|The Blog|| |
|"I'm Not Very Famous"|
posted February 27, 2006 @8:46p
Last night's Los Angeles trip ended up being pretty uneventful. Dinner was the highlight.
I dined with some famous people at my favorite sushi joint in the world, Sushiya on Sunset. It's out West a bit, right beside Le Petit Four. It's so fresh and delicious, I'm always pleased with my order. I highly recommend it.
The seating is a sort of "community" seating - long tables, side by side with strangers. I overheard a conversation of the two people seated beside me. I say "overheard," but our legs were touching, so it's really unavoidable.
Girl: "...It's really not like that. He really didn't know who I was. You can tell when people haven't heard of you. You know you can... ya know?"
Guy: "He didn't KNOW who YOU were?! WHERE is he from?? Are you sure??"
They were discussing the implications of welcoming people into your life (when you're well-known) when you never really know what a person's motive is.
I had ordered Tom Kha Kai (a Thai soup), and up until this point, it was splendidly amazing. I was enjoying every spoonful. But there was an item in it I hadn't tasted yet. I couldn't identify what it was. Was it a round piece chicken? A mushroom? Maybe...
I finally popped it in my mouth and starting chewing.
Chewing up that nasty trash was the longest two minutes of my life. It was the most disgusting, horrible, vile tasting thing (besides mayonaisse) I have ever eaten. Ever. It had a consistency similar to that of a water chestnut, but the flavor of... well, the only way to describe it is this: imagine a really old nasty dumpster with thick black sludge covering the bottom of it. Now imagine somebody climbs in, pours Lysol on the sludge to soften it, then scrapes a big chunk of it out and puts it in some soup.
That's what it tasted like.
I don't know how it's flavor didn't escape and ruin the whole soup, but it didn't.
Once I finally swallowed that piece of evil, I called the waitress over and asked her what it was. She answered, as if I should have known, "oh - you're not supposed to EAT that."
What?? If I'm not supposed to EAT it, WHY was it in my SOUP?
I asked, "what's it called? Is something bad gonna happen to me? Am I gonna I die?"
She answered, "I don't know what it's called, but... I don't... THINK you'll die, no. You should be fine."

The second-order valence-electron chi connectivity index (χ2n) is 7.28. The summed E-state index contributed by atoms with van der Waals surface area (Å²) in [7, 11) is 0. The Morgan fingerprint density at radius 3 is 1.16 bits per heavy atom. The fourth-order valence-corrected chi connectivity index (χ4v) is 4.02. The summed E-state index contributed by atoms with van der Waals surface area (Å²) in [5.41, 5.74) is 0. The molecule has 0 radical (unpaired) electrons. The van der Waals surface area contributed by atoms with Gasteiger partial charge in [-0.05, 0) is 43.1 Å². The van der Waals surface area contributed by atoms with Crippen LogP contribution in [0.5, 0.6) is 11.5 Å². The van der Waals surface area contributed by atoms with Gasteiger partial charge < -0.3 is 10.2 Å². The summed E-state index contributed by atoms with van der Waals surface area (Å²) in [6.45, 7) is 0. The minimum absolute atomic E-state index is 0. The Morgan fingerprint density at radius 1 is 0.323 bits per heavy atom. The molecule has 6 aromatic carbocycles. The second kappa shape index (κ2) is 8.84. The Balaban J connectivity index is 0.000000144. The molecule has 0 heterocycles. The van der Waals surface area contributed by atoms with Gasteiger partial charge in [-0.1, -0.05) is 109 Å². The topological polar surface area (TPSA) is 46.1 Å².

That wasn't convincing enough for me.
So I decided to ask the famous people if they thought I'd die. Think of Will Ferrell doing his impression of Harry Carry saying, "hey... famous people,... do you know what this thing is in my soup? And if it were in your soup, would ya eat it?"
They didn't know what it was, but agreed it should NOT be in my soup. We ended up talking for awhile... about good restaurants, New York pizza joints and the pros and cons of LA. They asked me about Tennessee and rafting in the mountains, so I had to share the story of my having to be rescued by park rangers during my last tubing excursion.
We discussed music, and how best to get heard. Talked about fashion differences between the east and west coasts. I even coined a new term to describe people that talk about themselves incessantly: they're "pulling around a ME truck." Actually, it was an accidental coinage (I misunderstood what the famous girl said), but I'm taking credit.
I ended up getting back to the hotel pretty late, after having stayed awake 28 hours straight.
This afternoon, a guy gave me two tickets to the new Bruce Willis movie. I went to the theater, but I decided to watch... something else.
That's right, it was "Walk The Line."
Now I try to convince myself that by this point, I'm just going to see it because the number of times I have is starting to be pretty funny (currently eight times).
But I don't think that's the real reason...
...By the way, somebody do the math on that. Eight showings, with at least a large drink and some candy each time. I'm pretty sure I could have bought an old Volkswagen with the money I've spent. Anyway...
I've never been a big fan of Johnny Cash. And honestly, I don't walk away from the movie any more of a fan than I was. The movie is not really about Johnny Cash or his music. It's about a fragile man who messes up. Often. He lives in his head, and most of the time is, at best, oblivious of his surroundings. He's unintentionally self-destructive, and feels that deep down, he's really nothing to anybody.
I relate to that.
But don't worry, the movie isn't totally depressing. If you haven't seen it, there is some hope.
It's raining, I'm exhausted, I'm medicated, and I'm tempted to ramble. I'm off to find a place to perform under these perfect conditions.
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